Fashion Editor Cathal O’ Gara discusses the purpose of fashion and the place it holds in modern times.
Often, when discussing the next fashion issue’s objectives with fellow CT journalists, I am put forward the questions: ‘what is fashion?’ and ‘what makes one individual chic and the other eek?’ My general response of nonchalance seems to neither inspire nor clarify their inquisitive minds, and so, I have taken upon myself the task of providing an insight to the ever mutable fashion-world.
For centuries, if not millennia, societies have fashioned garments and other adornments as an indication of rank, gender, wealth and personality. Fashion is a kind of free speech which encompasses clothing, beauty, hairstyles, accessories, jewellery and much more. What we wear, how we style ourselves and how we adapt and innovate our outfits provide the exterior world with an idea of what personality lies beneath the costume (not dissimilar to how cover letter represents the main objectives of a CV). Fashion is an iconography which visually communicates an individual’s personal sense of identity, or at least how they desire you to perceive them.
But, you ask, what’s the purpose of those insane Haute Couture outfits? (I’m still waiting for the day when an Aisling descends the metal staircase of Coppers adorned in an ensemble of diamonds, gold lace and a two-foot headpiece portraying their dislike of the norm.) Of course we all know how clothes have the utilitarian function of providing warmth or aiding modesty, however, in today’s globalised world we are always expecting and wanting that something more: the new, the nostalgic, the innovative, the artistic, the original, a sense of liberation. Whatever it is that you search for when shopping for a new outfit, the likelihood is that you’d place fashion over function any day.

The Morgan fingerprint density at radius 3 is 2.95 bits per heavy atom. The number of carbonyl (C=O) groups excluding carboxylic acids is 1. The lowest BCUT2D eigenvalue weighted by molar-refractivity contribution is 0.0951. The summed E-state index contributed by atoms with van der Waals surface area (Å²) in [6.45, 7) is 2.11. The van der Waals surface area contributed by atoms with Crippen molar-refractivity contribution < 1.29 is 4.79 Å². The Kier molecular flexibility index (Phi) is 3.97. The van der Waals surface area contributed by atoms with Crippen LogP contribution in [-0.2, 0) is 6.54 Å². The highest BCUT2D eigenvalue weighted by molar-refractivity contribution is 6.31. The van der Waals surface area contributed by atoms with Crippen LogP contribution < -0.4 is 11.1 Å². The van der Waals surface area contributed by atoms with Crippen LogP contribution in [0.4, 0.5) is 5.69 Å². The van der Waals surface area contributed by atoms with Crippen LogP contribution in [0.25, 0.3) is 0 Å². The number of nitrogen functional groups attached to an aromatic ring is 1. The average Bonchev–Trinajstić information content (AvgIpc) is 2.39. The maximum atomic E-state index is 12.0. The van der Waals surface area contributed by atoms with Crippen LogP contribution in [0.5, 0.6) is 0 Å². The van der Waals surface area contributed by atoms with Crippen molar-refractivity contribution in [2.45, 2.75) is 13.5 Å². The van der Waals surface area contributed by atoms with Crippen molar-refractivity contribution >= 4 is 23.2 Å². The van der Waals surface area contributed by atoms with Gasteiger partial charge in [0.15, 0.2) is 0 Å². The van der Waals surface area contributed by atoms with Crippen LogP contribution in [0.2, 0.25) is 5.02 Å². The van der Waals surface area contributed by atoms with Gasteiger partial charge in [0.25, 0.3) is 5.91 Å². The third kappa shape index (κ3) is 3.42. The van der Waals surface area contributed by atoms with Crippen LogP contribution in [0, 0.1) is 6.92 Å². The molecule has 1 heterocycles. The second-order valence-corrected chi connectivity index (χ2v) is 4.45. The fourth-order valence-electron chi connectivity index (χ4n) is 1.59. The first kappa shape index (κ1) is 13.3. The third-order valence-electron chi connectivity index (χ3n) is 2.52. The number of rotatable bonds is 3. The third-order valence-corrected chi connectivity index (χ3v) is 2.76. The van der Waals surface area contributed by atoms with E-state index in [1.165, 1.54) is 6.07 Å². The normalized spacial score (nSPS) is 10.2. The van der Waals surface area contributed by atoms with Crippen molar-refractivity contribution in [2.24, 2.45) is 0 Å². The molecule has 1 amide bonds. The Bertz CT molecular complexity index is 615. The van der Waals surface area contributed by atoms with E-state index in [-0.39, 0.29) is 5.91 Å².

This is where Haute Couture comes in (and before you say it, no, it’s purpose isn’t to torture anorexics or give Karl Lagerfeld an excuse to dress up). New materials and fabrics are initially expensive and exclusive. The affluent and ardent world of couture showcases a demonstration to designers and fashionistas on how these fabrics and finishing techniques can be used to create clothing, as well as providing inspiration for colour palettes. It’s a well-known fact that the saying ‘black and navy don’t make gravy’ originated after the disastrous Parisian fashion show of 1988 which resulted in Anna Wintour hurling yesterday’s Bisto all over the runway (the gravy diet was all the rage in the 80s).
Gravy aside, these couture designs aim to capture an artistic impression of the zeitgeist. When the recession hit we saw a surge of timeless colours such as browns, blacks and navies dominating the market. At present, there are innumerable trends invading high-street stores allowing the consumer to mix and match designs to suit their own personal flair. Magazines no longer serve to provide a feeling of admonition when you see that jacket you bought weeks ago on the cover of Vogue, but rather to inspire you when shopping for a new wardrobe, whether it’s raiding your grandparents’ attic or mauling the sale-racks on Grafton Street. Never before has such creativity been born from such a dismal era.